The other problem was that the evidence was only potentially exculpatory: nobody knew what the police reports on the other five cases contained. All of the justices agreed that if there was a real Brady violation -- that clearly exculpatory evidence hadn't been turned over -- it might be a different story. But Parker had also held that a sanction shouldn't be imposed unless the defendant could show that the undisclosed information was prejudicial to his ability to mount a defense, and O'Neill indicated he had a clear problem with dismissal when the defense was missing on two of the three requirements.
Where do the new discovery rules fit into this? New Crim.R 16(A), adopted as part of the "open discovery" changes in 2010, specifies that the duties "apply to the defense and the prosecution equally, and are intended to be reciprocal." The prosecutor argued this meant the two parties had the same obligations, and the failure to meet those obligations had to be handled equally. This argument isn't without problems. As Justice Lanzinger pointed out, while the prosecution has the duty to turn over exculpatory evidence, the defense has no duty to turn over inculpatory evidence, and then there's the difference in the burden of proof, and the fact that a defendant has a constitutional right to present a defense, and the State has no corresponding constitutional right to present its case. But several justices, including Justice O'Donnell, at least countenanced this possibility.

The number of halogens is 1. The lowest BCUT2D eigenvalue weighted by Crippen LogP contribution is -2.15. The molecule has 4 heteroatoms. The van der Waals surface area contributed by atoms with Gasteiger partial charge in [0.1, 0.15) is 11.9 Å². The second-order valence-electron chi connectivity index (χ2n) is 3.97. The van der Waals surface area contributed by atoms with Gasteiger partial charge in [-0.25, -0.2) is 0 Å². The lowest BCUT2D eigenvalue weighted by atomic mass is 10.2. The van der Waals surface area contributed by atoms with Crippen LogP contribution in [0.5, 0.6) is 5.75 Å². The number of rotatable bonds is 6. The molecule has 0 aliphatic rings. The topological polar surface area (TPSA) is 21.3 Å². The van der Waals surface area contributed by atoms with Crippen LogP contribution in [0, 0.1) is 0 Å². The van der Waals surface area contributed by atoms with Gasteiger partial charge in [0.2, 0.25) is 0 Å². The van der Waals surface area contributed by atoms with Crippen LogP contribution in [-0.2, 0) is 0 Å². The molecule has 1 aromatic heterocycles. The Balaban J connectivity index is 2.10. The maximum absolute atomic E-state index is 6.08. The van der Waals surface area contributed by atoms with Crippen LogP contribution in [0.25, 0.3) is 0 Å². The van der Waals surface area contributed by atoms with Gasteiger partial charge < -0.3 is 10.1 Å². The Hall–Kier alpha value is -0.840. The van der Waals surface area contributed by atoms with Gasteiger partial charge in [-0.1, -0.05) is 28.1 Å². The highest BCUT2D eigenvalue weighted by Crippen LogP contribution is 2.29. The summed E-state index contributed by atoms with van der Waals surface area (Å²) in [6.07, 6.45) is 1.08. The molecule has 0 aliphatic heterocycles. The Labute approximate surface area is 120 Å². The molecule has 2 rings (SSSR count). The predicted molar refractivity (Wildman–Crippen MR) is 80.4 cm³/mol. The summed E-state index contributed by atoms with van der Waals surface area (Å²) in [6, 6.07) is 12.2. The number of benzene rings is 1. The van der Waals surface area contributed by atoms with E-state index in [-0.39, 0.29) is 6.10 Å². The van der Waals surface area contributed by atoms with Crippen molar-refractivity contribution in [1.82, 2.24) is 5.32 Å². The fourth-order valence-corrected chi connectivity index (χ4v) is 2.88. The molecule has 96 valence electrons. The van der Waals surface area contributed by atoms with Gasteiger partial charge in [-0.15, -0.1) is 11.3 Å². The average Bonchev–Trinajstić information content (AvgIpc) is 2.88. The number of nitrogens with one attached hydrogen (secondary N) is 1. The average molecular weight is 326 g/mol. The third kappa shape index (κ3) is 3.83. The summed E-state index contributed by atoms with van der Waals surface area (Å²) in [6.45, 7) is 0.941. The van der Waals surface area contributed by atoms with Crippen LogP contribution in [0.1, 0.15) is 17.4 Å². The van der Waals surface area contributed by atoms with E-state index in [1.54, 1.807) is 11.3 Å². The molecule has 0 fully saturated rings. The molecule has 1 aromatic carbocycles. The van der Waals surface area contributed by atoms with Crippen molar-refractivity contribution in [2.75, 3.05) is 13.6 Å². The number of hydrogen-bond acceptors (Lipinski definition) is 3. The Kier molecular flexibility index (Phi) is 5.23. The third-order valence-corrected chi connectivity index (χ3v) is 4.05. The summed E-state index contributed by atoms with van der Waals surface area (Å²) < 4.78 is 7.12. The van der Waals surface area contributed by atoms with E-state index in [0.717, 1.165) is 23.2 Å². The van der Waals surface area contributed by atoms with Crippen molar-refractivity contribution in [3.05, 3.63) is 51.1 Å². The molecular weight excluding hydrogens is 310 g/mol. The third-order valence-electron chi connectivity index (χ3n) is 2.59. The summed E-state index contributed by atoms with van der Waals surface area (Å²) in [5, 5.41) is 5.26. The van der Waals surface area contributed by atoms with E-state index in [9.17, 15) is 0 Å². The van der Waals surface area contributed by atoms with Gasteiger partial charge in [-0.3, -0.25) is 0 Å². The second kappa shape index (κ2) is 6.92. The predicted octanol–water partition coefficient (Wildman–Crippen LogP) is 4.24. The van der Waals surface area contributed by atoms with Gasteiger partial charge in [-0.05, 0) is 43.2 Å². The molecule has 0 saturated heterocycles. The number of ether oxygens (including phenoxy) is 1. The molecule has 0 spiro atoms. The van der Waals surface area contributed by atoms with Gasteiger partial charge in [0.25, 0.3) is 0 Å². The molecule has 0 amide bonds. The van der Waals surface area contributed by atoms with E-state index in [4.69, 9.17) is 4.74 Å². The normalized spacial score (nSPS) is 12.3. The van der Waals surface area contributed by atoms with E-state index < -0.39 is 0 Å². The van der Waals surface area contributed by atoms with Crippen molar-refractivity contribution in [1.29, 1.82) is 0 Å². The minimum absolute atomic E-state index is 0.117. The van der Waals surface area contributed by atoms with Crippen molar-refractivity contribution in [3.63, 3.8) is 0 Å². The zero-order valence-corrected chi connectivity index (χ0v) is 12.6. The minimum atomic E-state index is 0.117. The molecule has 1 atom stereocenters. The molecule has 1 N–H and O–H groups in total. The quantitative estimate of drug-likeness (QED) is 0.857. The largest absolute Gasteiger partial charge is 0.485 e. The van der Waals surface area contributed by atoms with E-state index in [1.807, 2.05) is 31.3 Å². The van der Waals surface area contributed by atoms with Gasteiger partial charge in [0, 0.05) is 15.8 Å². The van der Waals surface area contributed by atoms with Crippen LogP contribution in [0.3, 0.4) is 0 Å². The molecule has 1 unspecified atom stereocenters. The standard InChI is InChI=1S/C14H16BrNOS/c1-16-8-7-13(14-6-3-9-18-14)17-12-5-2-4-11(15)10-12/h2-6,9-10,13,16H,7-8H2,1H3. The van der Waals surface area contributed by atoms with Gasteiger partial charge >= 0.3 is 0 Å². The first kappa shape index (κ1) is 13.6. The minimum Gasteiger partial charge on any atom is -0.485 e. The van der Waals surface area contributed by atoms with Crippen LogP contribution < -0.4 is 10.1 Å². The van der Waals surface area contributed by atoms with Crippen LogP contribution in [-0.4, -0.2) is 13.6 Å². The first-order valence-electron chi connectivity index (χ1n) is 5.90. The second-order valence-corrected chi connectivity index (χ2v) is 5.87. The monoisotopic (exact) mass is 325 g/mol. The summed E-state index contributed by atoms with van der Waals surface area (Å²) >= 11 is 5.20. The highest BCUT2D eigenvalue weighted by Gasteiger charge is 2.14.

So what's going to happen? This is one of those cases which could mean a lot or a little, depending upon how broadly the court wants its opinion to be. If it treats the case narrowly, it will find that the judge didn't make a determination of whether the evidence was willfully withheld, and whether it was exculpatory, and remand it to him for that purpose. (Oddly enough, that's all the State is asking for.) It could rule the way the State might have argued: that absent a finding of willfulness, dismissal with prejudice of an indictment is not permissible, and send it back for retrial.
Or it could write broadly, and hold that the ultimate sanction of dismissal or exclusion is prohibited unless there was no other remedy available, or even say some bad stuff about the how Rule 16 sets up an equality of obligations, despite the distinctions that Lanzinger pointed out.
A decision along those lines is what worries me. To a certain extent, it'll help the defense: if the State can get away with being negligent, you better believe that the defense will, too. But if you're going to say that the lesser sanction should be imposed, well, there's always a lesser sanction. If you don't penalize lack of diligence, you're not going to get diligence.